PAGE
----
Standard Practices for Evaluating the Resistance of Plastics to Chemical Reagents
The limitations of the results obtained from these practices should be recognized. The choice of types and concentrations of reagents, duration of immersion or stress, or both, temperature of the test, and properties to be reported is necessarily arbitrary. The specification of these conditions provides a basis for standardization and serves as a guide to investigators wishing to compare the relative resistance of various plastics to typical chemical reagents.
Correlation of test results with the actual performance or serviceability of plastics is necessarily dependent upon the similarity between the testing and the end-use conditions. For applications involving continuous immersion, the data obtained in short-time tests are of interest only in eliminating the most unsuitable materials or indicating a probable relative order of resistance to chemical reagents.
Evaluation of plastics for special applications involving corrosive conditions should be based upon the particular reagents and concentrations to be encountered. The selection of test conditions should take into account the manner and duration of contact with reagents, the temperature of the system, applied stress, and other performance factors involved in the particular application.
1.1 These practices cover the evaluation of all plastic materials including cast, hot-molded, cold-molded, laminated resinous products, and sheet materials for resistance to chemical reagents. These practices include provisions for reporting changes in weight, dimensions, appearance, and strength properties. Standard reagents are specified to establish results on a comparable basis. Provisions are made for various exposure times, stress conditions, and exposure to reagents at elevated temperatures. The type of conditioning (immersion or wet patch) depends upon the end-use of the material. If used as a container or transfer line, specimens should be immersed. If the material will only see short exposures or will be used in close proximity and reagent may splash or spill on the material, the wet patch method of applying reagent should be used.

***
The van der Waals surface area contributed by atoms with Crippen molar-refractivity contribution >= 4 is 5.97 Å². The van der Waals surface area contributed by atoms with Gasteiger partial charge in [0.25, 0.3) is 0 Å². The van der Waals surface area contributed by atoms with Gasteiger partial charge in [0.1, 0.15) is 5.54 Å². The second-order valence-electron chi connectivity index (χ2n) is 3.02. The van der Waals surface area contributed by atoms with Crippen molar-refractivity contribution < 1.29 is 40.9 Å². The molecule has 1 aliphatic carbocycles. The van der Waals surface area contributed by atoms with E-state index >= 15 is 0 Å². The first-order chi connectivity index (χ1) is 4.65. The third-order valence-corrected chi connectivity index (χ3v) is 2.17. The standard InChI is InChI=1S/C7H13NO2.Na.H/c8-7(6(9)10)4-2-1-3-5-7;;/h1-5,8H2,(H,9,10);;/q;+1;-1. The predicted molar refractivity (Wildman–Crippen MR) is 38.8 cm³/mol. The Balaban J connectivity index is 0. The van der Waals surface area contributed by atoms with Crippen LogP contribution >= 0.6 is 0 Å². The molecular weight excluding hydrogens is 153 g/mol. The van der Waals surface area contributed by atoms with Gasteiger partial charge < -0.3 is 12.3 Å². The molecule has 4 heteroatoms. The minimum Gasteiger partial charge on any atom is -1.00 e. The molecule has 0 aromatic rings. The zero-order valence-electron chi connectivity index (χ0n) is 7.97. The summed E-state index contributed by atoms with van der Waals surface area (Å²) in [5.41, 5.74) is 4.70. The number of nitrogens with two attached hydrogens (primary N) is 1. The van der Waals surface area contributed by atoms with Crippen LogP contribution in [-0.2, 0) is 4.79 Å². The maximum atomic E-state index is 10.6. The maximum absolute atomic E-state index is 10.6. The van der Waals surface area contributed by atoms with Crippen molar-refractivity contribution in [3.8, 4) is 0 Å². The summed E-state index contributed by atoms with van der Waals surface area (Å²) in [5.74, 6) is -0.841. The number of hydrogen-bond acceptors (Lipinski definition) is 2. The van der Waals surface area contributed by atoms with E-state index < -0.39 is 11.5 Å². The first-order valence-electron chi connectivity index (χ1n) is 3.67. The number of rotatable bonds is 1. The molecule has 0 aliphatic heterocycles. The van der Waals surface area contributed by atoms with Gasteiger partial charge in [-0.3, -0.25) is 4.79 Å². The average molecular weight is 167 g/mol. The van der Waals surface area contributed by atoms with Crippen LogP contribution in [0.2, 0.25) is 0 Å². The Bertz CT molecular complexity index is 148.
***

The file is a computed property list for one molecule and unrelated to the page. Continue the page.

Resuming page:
1.2 The effect of chemical reagents on other properties shall be determined by making measurements on standard specimens for such tests before and after immersion or stress, or both, if so tested.
1.3 The values stated in SI units are to be regarded as standard. The values given in brackets are for information only.
This standard does not purport to address all of the safety concerns, if any, associated with its use. It is the responsibility of the user of this standard to establish appropriate safety and health practices and determine the applicability of regulatory limitations prior to use. Specific hazards statements are given in Section 7.
This standard and ISO 22088 Part 3 address the same subject matter, but differ in technical content (and the results cannot be directly compared between the two test methods).
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